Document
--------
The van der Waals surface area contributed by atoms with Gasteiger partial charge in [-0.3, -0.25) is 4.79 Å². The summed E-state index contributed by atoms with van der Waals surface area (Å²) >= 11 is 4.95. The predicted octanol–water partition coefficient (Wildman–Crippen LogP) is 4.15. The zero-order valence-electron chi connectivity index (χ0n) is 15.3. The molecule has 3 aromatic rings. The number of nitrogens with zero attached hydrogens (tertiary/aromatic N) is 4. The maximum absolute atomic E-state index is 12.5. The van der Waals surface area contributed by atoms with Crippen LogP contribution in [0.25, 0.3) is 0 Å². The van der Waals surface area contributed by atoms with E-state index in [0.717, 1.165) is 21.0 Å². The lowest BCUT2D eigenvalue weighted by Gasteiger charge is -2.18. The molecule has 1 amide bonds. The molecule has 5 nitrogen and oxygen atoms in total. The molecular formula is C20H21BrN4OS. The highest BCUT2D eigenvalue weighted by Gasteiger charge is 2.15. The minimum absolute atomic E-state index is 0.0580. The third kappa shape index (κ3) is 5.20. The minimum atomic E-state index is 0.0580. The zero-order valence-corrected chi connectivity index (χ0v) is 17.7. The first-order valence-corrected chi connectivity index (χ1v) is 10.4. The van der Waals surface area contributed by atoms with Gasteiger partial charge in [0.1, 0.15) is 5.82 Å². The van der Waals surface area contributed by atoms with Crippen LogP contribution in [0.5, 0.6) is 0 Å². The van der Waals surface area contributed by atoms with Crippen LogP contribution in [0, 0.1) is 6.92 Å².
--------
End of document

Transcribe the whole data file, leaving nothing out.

The van der Waals surface area contributed by atoms with Gasteiger partial charge in [-0.3, -0.25) is 4.79 Å². The summed E-state index contributed by atoms with van der Waals surface area (Å²) >= 11 is 4.95. The predicted octanol–water partition coefficient (Wildman–Crippen LogP) is 4.15. The zero-order valence-electron chi connectivity index (χ0n) is 15.3. The molecule has 3 aromatic rings. The number of nitrogens with zero attached hydrogens (tertiary/aromatic N) is 4. The maximum absolute atomic E-state index is 12.5. The van der Waals surface area contributed by atoms with Crippen LogP contribution in [0.25, 0.3) is 0 Å². The van der Waals surface area contributed by atoms with E-state index in [0.717, 1.165) is 21.0 Å². The lowest BCUT2D eigenvalue weighted by Gasteiger charge is -2.18. The molecule has 1 amide bonds. The molecule has 5 nitrogen and oxygen atoms in total. The molecular formula is C20H21BrN4OS. The highest BCUT2D eigenvalue weighted by Gasteiger charge is 2.15. The minimum absolute atomic E-state index is 0.0580. The third kappa shape index (κ3) is 5.20. The minimum atomic E-state index is 0.0580. The zero-order valence-corrected chi connectivity index (χ0v) is 17.7. The first-order valence-corrected chi connectivity index (χ1v) is 10.4. The van der Waals surface area contributed by atoms with Gasteiger partial charge in [0.1, 0.15) is 5.82 Å². The van der Waals surface area contributed by atoms with Crippen LogP contribution in [0.5, 0.6) is 0 Å². The van der Waals surface area contributed by atoms with Crippen LogP contribution in [0, 0.1) is 6.92 Å².